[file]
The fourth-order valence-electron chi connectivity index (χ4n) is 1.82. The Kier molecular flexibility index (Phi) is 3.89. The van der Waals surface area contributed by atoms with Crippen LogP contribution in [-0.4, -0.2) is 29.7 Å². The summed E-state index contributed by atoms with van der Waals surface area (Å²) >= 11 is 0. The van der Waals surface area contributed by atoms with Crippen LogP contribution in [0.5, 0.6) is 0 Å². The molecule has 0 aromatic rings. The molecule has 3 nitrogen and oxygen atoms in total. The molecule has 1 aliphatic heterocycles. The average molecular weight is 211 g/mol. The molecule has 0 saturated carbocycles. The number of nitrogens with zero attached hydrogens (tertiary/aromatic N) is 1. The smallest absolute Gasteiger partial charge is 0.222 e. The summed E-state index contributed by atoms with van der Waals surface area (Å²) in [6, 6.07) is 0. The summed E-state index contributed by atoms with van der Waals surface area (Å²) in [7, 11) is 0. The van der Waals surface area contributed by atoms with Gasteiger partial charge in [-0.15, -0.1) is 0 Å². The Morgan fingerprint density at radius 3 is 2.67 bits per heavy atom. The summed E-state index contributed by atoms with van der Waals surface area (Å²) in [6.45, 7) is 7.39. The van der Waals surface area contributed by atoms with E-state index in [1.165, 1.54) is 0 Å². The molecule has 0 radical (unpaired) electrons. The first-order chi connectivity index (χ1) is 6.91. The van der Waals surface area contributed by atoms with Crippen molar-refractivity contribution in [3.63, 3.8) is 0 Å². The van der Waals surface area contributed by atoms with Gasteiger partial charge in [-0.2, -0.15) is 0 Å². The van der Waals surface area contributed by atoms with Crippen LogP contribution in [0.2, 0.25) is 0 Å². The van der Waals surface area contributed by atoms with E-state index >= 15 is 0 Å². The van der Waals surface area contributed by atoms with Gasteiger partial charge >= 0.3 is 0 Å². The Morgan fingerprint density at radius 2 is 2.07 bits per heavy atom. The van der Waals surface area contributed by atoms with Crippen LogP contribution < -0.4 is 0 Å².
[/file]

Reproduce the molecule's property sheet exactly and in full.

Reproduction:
The fourth-order valence-electron chi connectivity index (χ4n) is 1.82. The Kier molecular flexibility index (Phi) is 3.89. The van der Waals surface area contributed by atoms with Crippen LogP contribution in [-0.4, -0.2) is 29.7 Å². The summed E-state index contributed by atoms with van der Waals surface area (Å²) >= 11 is 0. The van der Waals surface area contributed by atoms with Crippen LogP contribution in [0.5, 0.6) is 0 Å². The molecule has 0 aromatic rings. The molecule has 3 nitrogen and oxygen atoms in total. The molecule has 1 aliphatic heterocycles. The average molecular weight is 211 g/mol. The molecule has 0 saturated carbocycles. The number of nitrogens with zero attached hydrogens (tertiary/aromatic N) is 1. The smallest absolute Gasteiger partial charge is 0.222 e. The summed E-state index contributed by atoms with van der Waals surface area (Å²) in [6, 6.07) is 0. The summed E-state index contributed by atoms with van der Waals surface area (Å²) in [7, 11) is 0. The van der Waals surface area contributed by atoms with Gasteiger partial charge in [-0.15, -0.1) is 0 Å². The Morgan fingerprint density at radius 3 is 2.67 bits per heavy atom. The summed E-state index contributed by atoms with van der Waals surface area (Å²) in [6.45, 7) is 7.39. The van der Waals surface area contributed by atoms with E-state index in [1.165, 1.54) is 0 Å². The molecule has 0 radical (unpaired) electrons. The first-order chi connectivity index (χ1) is 6.91. The van der Waals surface area contributed by atoms with Crippen molar-refractivity contribution in [3.63, 3.8) is 0 Å². The van der Waals surface area contributed by atoms with Gasteiger partial charge in [-0.2, -0.15) is 0 Å². The van der Waals surface area contributed by atoms with Crippen LogP contribution in [0.2, 0.25) is 0 Å². The van der Waals surface area contributed by atoms with E-state index >= 15 is 0 Å². The van der Waals surface area contributed by atoms with Gasteiger partial charge >= 0.3 is 0 Å². The Morgan fingerprint density at radius 2 is 2.07 bits per heavy atom. The van der Waals surface area contributed by atoms with Crippen LogP contribution < -0.4 is 0 Å².